Read More

November 10, 2014

The Perennial Farm Joins HGTV HOME Plant Collection

The Perennial Farm joins the HGTV HOME Plant Collection growers' network for 2015.

Read More
AmericanHort

November 4, 2014

AmericanHort Publishes Revised American Standard For Nu…

AmericanHort announces the revised American Standard for Nursery Stock (ANSI Z60.1) is now available for industry use. The Standard reflects the consensus of the industry regarding how nursery stock — living plants other than annuals — should be specified and sold within the trade.

Read More

September 26, 2014

Master The Art Of Watering

Watering is elemental to healthy plants, but one of the hardest concepts for new employees to master in the greenhouse. Recommend these tips to start them off right.

Read More

September 16, 2014

Ball FloraPlant’s Las Limas Facility Provides Gro…

Ball FloraPlant’s Las Limas farm in Esteli, Nicaragua, is one year away from full production, but sales and quality from the two-year-old facility are right on track.

Read More
Erysimum 'Cheers' from Darwin Perennials

September 15, 2014

Darwin Perennials Takes Production Offshore In Bogota, …

With its recent purchase of a farm in Colombia, Darwin Perennials is ready to amp up supply of its perennial genetics, to provide growers with tried-and-true varieties and comprehensive production specifications.

Read More

July 23, 2014

Plan Now To Prevent Bract Edge Burn On Poinsettias

Reduce fertilizer and water, and allow your poinsettias to develop slowly during the final four weeks of production to avoid bract edge burn.

Read More

July 11, 2014

Growing Your Crops Above Their Base Temperature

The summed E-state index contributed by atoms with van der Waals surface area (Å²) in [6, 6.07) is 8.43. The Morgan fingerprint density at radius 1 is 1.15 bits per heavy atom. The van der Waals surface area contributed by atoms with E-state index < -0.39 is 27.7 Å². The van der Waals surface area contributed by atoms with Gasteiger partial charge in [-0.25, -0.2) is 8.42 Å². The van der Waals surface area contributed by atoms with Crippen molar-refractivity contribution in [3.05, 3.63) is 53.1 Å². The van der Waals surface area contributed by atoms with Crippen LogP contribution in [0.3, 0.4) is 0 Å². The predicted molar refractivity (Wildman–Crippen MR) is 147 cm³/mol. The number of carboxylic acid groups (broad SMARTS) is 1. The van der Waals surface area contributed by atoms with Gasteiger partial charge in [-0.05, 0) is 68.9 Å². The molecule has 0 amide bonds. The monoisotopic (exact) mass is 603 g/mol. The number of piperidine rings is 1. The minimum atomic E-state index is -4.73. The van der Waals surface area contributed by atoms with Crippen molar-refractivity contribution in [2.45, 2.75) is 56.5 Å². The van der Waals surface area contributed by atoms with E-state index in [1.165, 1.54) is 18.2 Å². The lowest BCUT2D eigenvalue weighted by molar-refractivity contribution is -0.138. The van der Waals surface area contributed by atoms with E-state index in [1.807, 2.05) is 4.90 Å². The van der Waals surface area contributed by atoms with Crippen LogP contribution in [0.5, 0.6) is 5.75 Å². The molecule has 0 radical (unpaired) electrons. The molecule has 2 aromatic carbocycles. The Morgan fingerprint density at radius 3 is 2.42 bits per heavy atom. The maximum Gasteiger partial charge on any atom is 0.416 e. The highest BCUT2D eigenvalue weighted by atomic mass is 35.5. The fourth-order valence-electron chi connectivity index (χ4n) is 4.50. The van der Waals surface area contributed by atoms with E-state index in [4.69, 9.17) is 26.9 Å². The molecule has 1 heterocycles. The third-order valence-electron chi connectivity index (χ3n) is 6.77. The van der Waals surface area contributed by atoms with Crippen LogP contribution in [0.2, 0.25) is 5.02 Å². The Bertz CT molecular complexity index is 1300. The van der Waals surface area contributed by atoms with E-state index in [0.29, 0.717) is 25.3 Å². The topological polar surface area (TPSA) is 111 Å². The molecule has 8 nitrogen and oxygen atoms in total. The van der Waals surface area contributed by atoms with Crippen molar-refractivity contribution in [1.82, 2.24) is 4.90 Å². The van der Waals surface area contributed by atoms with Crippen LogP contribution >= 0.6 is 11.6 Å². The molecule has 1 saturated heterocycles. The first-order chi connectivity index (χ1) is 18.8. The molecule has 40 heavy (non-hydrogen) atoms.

Lowering temperature set points in the greenhouse may help you combat rising heating costs.

Read More

May 1, 2014

Growers Report Nutritional Problems On Geraniums

In recent weeks, several growers have contacted Michigan State University Specialists about leaf discoloration on geraniums, especially the purpling of lower leaves.

Read More

April 22, 2014

How Two Postharvest Care Products Worked On Potted Plan…

What your potted plants look like at retail translates to sales or fails. North Carolina State University researchers report on how two postharvest care products performed.

Read More
Dianthus 'Passion' from Emerald Coast Growers

March 27, 2014

Growing Dianthus Successfully

Here's some advice on transplanting and producing this classic perennial favorite.

Read More
Aquilegia canadensis

March 10, 2014

Tips For Producing Aquilegia

Advice on planting, temperature, vernalization, lighting and more on columbine from Emerald Coast Growers' head grower Josiah Raymer.

Read More
Perennials in hoop house

February 21, 2014

Overwintering Perennials: Plan Ahead To Fungicide Drenc…

Demand for perennials has increased as consumers educate themselves and seek out new and improved varieties. Overwintering perennials can become an important profit center. Here's some advice on how to overwinter successfully.

Read More
Cold damage to ipomoea

February 11, 2014

Chilling Injury On Cuttings: What To Look For

During this young plant production season when many growers receive unrooted cuttings, liners and plugs for spring production. Cuttings shippers are delaying deliveries because the tender cuttings cannot withstand the frigid temperatures.

Read More